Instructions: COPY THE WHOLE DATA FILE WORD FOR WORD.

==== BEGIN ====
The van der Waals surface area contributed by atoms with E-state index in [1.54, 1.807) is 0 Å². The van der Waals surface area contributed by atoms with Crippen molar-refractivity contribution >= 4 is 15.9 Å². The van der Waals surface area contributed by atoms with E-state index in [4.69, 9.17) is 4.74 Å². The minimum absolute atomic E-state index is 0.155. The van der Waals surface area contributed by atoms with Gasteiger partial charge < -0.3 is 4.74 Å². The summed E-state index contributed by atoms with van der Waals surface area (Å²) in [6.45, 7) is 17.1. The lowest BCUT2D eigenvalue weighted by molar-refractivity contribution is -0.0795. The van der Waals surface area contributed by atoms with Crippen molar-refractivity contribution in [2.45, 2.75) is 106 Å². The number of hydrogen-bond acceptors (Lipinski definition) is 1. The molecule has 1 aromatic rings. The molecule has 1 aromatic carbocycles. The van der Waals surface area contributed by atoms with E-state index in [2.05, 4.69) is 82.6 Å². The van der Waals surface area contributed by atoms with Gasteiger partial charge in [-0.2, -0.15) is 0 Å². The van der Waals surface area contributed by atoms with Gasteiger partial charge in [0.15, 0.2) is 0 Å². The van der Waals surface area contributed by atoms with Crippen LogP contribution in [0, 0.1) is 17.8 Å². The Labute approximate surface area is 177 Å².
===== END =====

The van der Waals surface area contributed by atoms with E-state index in [1.54, 1.807) is 0 Å². The van der Waals surface area contributed by atoms with Crippen molar-refractivity contribution >= 4 is 15.9 Å². The van der Waals surface area contributed by atoms with E-state index in [4.69, 9.17) is 4.74 Å². The minimum absolute atomic E-state index is 0.155. The van der Waals surface area contributed by atoms with Gasteiger partial charge < -0.3 is 4.74 Å². The summed E-state index contributed by atoms with van der Waals surface area (Å²) in [6.45, 7) is 17.1. The lowest BCUT2D eigenvalue weighted by molar-refractivity contribution is -0.0795. The van der Waals surface area contributed by atoms with Crippen molar-refractivity contribution in [2.45, 2.75) is 106 Å². The number of hydrogen-bond acceptors (Lipinski definition) is 1. The molecule has 1 aromatic rings. The molecule has 1 aromatic carbocycles. The van der Waals surface area contributed by atoms with E-state index in [2.05, 4.69) is 82.6 Å². The van der Waals surface area contributed by atoms with Gasteiger partial charge in [-0.2, -0.15) is 0 Å². The van der Waals surface area contributed by atoms with Gasteiger partial charge in [0.15, 0.2) is 0 Å². The van der Waals surface area contributed by atoms with Crippen LogP contribution in [0, 0.1) is 17.8 Å². The Labute approximate surface area is 177 Å².